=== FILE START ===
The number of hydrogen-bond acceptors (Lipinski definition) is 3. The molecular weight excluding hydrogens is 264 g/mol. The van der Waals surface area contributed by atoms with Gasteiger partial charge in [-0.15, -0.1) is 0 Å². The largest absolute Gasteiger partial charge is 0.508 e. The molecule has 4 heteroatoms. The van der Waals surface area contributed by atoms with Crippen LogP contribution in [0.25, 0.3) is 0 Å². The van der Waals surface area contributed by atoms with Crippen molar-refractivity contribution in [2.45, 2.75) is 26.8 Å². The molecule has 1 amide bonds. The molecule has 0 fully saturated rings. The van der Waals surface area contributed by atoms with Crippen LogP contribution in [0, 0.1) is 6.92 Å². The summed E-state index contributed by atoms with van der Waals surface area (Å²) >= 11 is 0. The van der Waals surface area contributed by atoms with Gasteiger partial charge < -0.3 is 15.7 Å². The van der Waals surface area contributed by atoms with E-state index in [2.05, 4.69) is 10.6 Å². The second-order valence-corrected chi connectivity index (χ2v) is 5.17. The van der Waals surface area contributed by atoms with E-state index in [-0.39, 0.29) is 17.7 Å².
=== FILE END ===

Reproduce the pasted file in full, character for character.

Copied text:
The number of hydrogen-bond acceptors (Lipinski definition) is 3. The molecular weight excluding hydrogens is 264 g/mol. The van der Waals surface area contributed by atoms with Gasteiger partial charge in [-0.15, -0.1) is 0 Å². The largest absolute Gasteiger partial charge is 0.508 e. The molecule has 4 heteroatoms. The van der Waals surface area contributed by atoms with Crippen LogP contribution in [0.25, 0.3) is 0 Å². The van der Waals surface area contributed by atoms with Crippen molar-refractivity contribution in [2.45, 2.75) is 26.8 Å². The molecule has 1 amide bonds. The molecule has 0 fully saturated rings. The van der Waals surface area contributed by atoms with Crippen LogP contribution in [0, 0.1) is 6.92 Å². The summed E-state index contributed by atoms with van der Waals surface area (Å²) >= 11 is 0. The van der Waals surface area contributed by atoms with Gasteiger partial charge < -0.3 is 15.7 Å². The van der Waals surface area contributed by atoms with E-state index in [2.05, 4.69) is 10.6 Å². The second-order valence-corrected chi connectivity index (χ2v) is 5.17. The van der Waals surface area contributed by atoms with E-state index in [-0.39, 0.29) is 17.7 Å².